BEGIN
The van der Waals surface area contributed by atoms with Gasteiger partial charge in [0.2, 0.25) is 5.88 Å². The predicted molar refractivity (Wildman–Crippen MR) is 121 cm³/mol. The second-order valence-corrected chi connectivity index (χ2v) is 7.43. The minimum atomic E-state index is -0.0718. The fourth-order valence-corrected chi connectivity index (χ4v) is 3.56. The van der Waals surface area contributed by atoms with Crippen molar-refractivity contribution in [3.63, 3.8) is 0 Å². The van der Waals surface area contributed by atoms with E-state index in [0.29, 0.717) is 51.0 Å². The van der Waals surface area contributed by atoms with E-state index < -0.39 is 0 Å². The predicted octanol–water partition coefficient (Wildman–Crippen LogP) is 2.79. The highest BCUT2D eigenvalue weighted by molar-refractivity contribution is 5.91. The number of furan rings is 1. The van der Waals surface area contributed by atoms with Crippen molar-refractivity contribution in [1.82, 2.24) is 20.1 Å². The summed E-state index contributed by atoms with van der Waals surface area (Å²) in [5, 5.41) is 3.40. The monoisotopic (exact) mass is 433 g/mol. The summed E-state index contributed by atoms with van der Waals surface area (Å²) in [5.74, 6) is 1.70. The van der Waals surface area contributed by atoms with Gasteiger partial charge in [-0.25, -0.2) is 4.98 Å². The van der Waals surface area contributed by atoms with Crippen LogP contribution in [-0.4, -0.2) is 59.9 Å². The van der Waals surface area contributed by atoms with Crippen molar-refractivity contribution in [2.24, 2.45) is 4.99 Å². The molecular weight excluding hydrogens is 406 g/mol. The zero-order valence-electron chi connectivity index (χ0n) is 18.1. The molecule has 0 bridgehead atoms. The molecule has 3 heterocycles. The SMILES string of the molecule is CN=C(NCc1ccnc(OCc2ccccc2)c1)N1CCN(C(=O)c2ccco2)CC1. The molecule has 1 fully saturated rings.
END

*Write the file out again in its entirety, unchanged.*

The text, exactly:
The van der Waals surface area contributed by atoms with Gasteiger partial charge in [0.2, 0.25) is 5.88 Å². The predicted molar refractivity (Wildman–Crippen MR) is 121 cm³/mol. The second-order valence-corrected chi connectivity index (χ2v) is 7.43. The minimum atomic E-state index is -0.0718. The fourth-order valence-corrected chi connectivity index (χ4v) is 3.56. The van der Waals surface area contributed by atoms with Crippen molar-refractivity contribution in [3.63, 3.8) is 0 Å². The van der Waals surface area contributed by atoms with E-state index in [0.29, 0.717) is 51.0 Å². The van der Waals surface area contributed by atoms with E-state index < -0.39 is 0 Å². The predicted octanol–water partition coefficient (Wildman–Crippen LogP) is 2.79. The highest BCUT2D eigenvalue weighted by molar-refractivity contribution is 5.91. The number of furan rings is 1. The van der Waals surface area contributed by atoms with Crippen molar-refractivity contribution in [1.82, 2.24) is 20.1 Å². The summed E-state index contributed by atoms with van der Waals surface area (Å²) in [5, 5.41) is 3.40. The monoisotopic (exact) mass is 433 g/mol. The summed E-state index contributed by atoms with van der Waals surface area (Å²) in [5.74, 6) is 1.70. The van der Waals surface area contributed by atoms with Gasteiger partial charge in [-0.25, -0.2) is 4.98 Å². The van der Waals surface area contributed by atoms with Crippen LogP contribution in [-0.4, -0.2) is 59.9 Å². The van der Waals surface area contributed by atoms with Crippen molar-refractivity contribution in [2.24, 2.45) is 4.99 Å². The molecular weight excluding hydrogens is 406 g/mol. The zero-order valence-electron chi connectivity index (χ0n) is 18.1. The molecule has 0 bridgehead atoms. The molecule has 3 heterocycles. The SMILES string of the molecule is CN=C(NCc1ccnc(OCc2ccccc2)c1)N1CCN(C(=O)c2ccco2)CC1. The molecule has 1 fully saturated rings.